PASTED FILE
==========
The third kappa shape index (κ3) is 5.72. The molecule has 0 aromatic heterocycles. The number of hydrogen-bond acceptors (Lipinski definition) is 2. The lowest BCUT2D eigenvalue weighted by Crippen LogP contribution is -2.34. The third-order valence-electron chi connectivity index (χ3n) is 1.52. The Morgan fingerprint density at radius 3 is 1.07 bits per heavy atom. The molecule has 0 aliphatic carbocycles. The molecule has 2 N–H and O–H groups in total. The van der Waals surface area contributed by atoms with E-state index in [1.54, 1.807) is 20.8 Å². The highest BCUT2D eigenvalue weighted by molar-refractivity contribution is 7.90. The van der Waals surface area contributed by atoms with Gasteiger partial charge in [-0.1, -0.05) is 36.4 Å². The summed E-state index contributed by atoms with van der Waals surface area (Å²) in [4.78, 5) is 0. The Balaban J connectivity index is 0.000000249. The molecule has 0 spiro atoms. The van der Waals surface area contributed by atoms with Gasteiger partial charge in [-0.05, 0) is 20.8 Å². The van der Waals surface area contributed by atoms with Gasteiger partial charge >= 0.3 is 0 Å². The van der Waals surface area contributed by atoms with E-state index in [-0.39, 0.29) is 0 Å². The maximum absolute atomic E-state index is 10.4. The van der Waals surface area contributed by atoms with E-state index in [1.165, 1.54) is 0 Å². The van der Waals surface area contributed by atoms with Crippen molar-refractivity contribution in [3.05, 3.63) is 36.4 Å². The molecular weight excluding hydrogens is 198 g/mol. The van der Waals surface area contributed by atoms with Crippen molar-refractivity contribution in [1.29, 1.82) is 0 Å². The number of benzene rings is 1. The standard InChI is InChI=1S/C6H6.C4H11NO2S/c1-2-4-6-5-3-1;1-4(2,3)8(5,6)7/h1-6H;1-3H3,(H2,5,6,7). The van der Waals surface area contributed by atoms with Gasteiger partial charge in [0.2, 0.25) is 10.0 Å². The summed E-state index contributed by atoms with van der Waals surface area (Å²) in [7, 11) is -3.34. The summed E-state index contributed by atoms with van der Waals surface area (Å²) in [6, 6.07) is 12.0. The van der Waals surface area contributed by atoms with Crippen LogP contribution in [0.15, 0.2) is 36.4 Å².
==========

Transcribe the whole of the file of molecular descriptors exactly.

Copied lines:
The third kappa shape index (κ3) is 5.72. The molecule has 0 aromatic heterocycles. The number of hydrogen-bond acceptors (Lipinski definition) is 2. The lowest BCUT2D eigenvalue weighted by Crippen LogP contribution is -2.34. The third-order valence-electron chi connectivity index (χ3n) is 1.52. The Morgan fingerprint density at radius 3 is 1.07 bits per heavy atom. The molecule has 0 aliphatic carbocycles. The molecule has 2 N–H and O–H groups in total. The van der Waals surface area contributed by atoms with E-state index in [1.54, 1.807) is 20.8 Å². The highest BCUT2D eigenvalue weighted by molar-refractivity contribution is 7.90. The van der Waals surface area contributed by atoms with Gasteiger partial charge in [-0.1, -0.05) is 36.4 Å². The summed E-state index contributed by atoms with van der Waals surface area (Å²) in [4.78, 5) is 0. The Balaban J connectivity index is 0.000000249. The molecule has 0 spiro atoms. The van der Waals surface area contributed by atoms with Gasteiger partial charge in [-0.05, 0) is 20.8 Å². The van der Waals surface area contributed by atoms with Gasteiger partial charge >= 0.3 is 0 Å². The van der Waals surface area contributed by atoms with E-state index in [-0.39, 0.29) is 0 Å². The maximum absolute atomic E-state index is 10.4. The van der Waals surface area contributed by atoms with E-state index in [1.165, 1.54) is 0 Å². The van der Waals surface area contributed by atoms with Crippen molar-refractivity contribution in [3.05, 3.63) is 36.4 Å². The molecular weight excluding hydrogens is 198 g/mol. The van der Waals surface area contributed by atoms with Crippen molar-refractivity contribution in [1.29, 1.82) is 0 Å². The number of benzene rings is 1. The standard InChI is InChI=1S/C6H6.C4H11NO2S/c1-2-4-6-5-3-1;1-4(2,3)8(5,6)7/h1-6H;1-3H3,(H2,5,6,7). The van der Waals surface area contributed by atoms with Gasteiger partial charge in [0.2, 0.25) is 10.0 Å². The summed E-state index contributed by atoms with van der Waals surface area (Å²) in [7, 11) is -3.34. The summed E-state index contributed by atoms with van der Waals surface area (Å²) in [6, 6.07) is 12.0. The van der Waals surface area contributed by atoms with Crippen LogP contribution in [0.15, 0.2) is 36.4 Å².